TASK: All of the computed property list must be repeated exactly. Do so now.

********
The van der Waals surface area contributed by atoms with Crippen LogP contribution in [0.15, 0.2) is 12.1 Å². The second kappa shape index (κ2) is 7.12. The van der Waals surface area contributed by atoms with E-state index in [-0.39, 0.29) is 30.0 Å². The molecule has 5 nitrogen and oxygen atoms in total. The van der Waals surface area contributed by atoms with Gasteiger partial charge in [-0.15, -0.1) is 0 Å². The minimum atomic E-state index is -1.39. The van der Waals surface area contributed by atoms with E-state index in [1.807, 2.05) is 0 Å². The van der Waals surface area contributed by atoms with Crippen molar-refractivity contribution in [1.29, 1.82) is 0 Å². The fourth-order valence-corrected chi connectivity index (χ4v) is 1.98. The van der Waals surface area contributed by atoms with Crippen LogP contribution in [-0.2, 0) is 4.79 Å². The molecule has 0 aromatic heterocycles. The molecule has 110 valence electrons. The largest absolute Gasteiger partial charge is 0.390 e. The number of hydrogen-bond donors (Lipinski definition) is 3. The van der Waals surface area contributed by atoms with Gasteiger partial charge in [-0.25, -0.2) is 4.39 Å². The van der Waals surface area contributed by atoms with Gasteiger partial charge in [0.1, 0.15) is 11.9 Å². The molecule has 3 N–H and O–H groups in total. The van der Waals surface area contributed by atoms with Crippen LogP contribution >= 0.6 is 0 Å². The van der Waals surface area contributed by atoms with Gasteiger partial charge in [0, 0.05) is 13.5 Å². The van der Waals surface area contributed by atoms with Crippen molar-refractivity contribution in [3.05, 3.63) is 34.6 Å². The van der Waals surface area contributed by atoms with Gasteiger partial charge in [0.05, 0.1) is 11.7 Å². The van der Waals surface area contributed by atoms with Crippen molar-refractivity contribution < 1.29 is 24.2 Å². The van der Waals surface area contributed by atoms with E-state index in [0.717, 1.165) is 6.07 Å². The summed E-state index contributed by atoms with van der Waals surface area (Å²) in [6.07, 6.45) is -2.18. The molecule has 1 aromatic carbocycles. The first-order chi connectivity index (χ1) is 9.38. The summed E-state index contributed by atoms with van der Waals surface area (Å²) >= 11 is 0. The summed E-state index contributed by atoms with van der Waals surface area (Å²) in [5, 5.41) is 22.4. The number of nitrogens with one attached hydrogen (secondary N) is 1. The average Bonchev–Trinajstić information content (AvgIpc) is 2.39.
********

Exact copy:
The van der Waals surface area contributed by atoms with Crippen LogP contribution in [0.15, 0.2) is 12.1 Å². The second kappa shape index (κ2) is 7.12. The van der Waals surface area contributed by atoms with E-state index in [-0.39, 0.29) is 30.0 Å². The molecule has 5 nitrogen and oxygen atoms in total. The van der Waals surface area contributed by atoms with Gasteiger partial charge in [-0.15, -0.1) is 0 Å². The minimum atomic E-state index is -1.39. The van der Waals surface area contributed by atoms with E-state index in [1.807, 2.05) is 0 Å². The van der Waals surface area contributed by atoms with Crippen molar-refractivity contribution in [1.29, 1.82) is 0 Å². The fourth-order valence-corrected chi connectivity index (χ4v) is 1.98. The van der Waals surface area contributed by atoms with Crippen LogP contribution in [-0.2, 0) is 4.79 Å². The molecule has 0 aromatic heterocycles. The molecule has 110 valence electrons. The largest absolute Gasteiger partial charge is 0.390 e. The number of hydrogen-bond donors (Lipinski definition) is 3. The van der Waals surface area contributed by atoms with Gasteiger partial charge in [-0.25, -0.2) is 4.39 Å². The van der Waals surface area contributed by atoms with Gasteiger partial charge in [0.1, 0.15) is 11.9 Å². The molecule has 3 N–H and O–H groups in total. The van der Waals surface area contributed by atoms with Crippen LogP contribution >= 0.6 is 0 Å². The van der Waals surface area contributed by atoms with Gasteiger partial charge in [0, 0.05) is 13.5 Å². The van der Waals surface area contributed by atoms with Crippen molar-refractivity contribution in [3.05, 3.63) is 34.6 Å². The van der Waals surface area contributed by atoms with Gasteiger partial charge in [0.05, 0.1) is 11.7 Å². The van der Waals surface area contributed by atoms with Crippen molar-refractivity contribution < 1.29 is 24.2 Å². The van der Waals surface area contributed by atoms with E-state index in [0.717, 1.165) is 6.07 Å². The summed E-state index contributed by atoms with van der Waals surface area (Å²) in [6.07, 6.45) is -2.18. The molecule has 1 aromatic carbocycles. The first-order chi connectivity index (χ1) is 9.38. The summed E-state index contributed by atoms with van der Waals surface area (Å²) >= 11 is 0. The summed E-state index contributed by atoms with van der Waals surface area (Å²) in [5, 5.41) is 22.4. The number of nitrogens with one attached hydrogen (secondary N) is 1. The average Bonchev–Trinajstić information content (AvgIpc) is 2.39.